Gas taxes can’t meet wear and tear on state’s roads

A report from the American Petroleum Institute said that California has the highest state excise tax on gasoline of any state in the country, at 36 cents per gallon.  Compare this to Florida at 4 cpg; New York, 8.1 cpg; New Jersey at 10.5 cpg, or even the national average of 20.9 cpg, and you would probably think that California’s roads are the best in the nation.

They are not.

According to a study by the Federal Highway Administration, California has the fourth worst road conditions in the country (after the District of Columbia, New Jersey and Hawaii.)  A 2010 report by the Reason Foundation put California 48th out of the 50 states (behind Alaska and Rhode Island) in quality of roads and bridges.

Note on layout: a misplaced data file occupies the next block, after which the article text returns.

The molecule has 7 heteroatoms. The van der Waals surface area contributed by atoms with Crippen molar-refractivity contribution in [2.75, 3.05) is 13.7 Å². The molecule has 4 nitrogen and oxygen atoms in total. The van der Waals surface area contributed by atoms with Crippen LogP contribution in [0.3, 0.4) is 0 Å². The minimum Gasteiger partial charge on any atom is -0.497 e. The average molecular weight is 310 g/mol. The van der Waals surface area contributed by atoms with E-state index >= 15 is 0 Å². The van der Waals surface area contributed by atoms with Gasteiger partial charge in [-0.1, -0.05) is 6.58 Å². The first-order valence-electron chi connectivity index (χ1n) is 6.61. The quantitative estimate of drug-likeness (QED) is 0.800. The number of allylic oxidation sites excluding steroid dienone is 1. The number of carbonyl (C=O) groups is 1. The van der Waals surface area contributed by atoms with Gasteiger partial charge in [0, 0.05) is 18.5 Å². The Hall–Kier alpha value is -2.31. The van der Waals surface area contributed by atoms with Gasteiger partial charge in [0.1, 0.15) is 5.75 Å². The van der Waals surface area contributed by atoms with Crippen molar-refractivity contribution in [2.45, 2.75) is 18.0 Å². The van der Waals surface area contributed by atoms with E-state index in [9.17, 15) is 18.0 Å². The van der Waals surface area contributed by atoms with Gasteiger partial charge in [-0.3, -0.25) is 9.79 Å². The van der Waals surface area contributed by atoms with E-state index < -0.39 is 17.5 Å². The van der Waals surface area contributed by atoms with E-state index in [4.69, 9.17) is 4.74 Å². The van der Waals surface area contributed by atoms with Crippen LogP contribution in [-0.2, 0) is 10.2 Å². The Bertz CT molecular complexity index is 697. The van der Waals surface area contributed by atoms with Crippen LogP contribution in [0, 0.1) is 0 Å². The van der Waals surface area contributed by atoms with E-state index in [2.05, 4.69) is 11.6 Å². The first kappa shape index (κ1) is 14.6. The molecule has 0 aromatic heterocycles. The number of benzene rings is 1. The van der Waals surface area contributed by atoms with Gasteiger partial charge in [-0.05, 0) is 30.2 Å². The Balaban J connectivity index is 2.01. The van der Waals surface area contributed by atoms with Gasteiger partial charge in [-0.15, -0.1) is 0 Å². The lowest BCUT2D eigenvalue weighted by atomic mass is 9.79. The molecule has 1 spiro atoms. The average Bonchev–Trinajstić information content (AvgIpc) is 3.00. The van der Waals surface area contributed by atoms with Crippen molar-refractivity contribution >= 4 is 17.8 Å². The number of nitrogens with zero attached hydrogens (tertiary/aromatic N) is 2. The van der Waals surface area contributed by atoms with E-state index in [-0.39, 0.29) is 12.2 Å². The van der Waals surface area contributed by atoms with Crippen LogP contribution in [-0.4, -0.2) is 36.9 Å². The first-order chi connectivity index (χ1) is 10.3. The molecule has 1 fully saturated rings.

One reason that the high relative state gas tax doesn’t correlate with improved road quality is perhaps that the consumption of gas in the state has declined in each of the last three years.  Last year, California drivers consumed 14.5 billion gallons of gasoline, down from 14.6 billion gallons in 2011, according to California Board of Equalization. Clearly, the trend toward higher MPG, hybrid, zero emission and electric vehicles is driving – and will continue to drive — consumption down.  But the fact is that Californians aren’t driving any less, and so wear and tear on our state’s roads is constant.   
Perhaps its time to rethink the way we finance our roads?  In addition to – or instead of — a gas tax, perhaps a way to more equitably pay for wear and tear on our roads is to look at factors such as vehicle weight and miles travelled?

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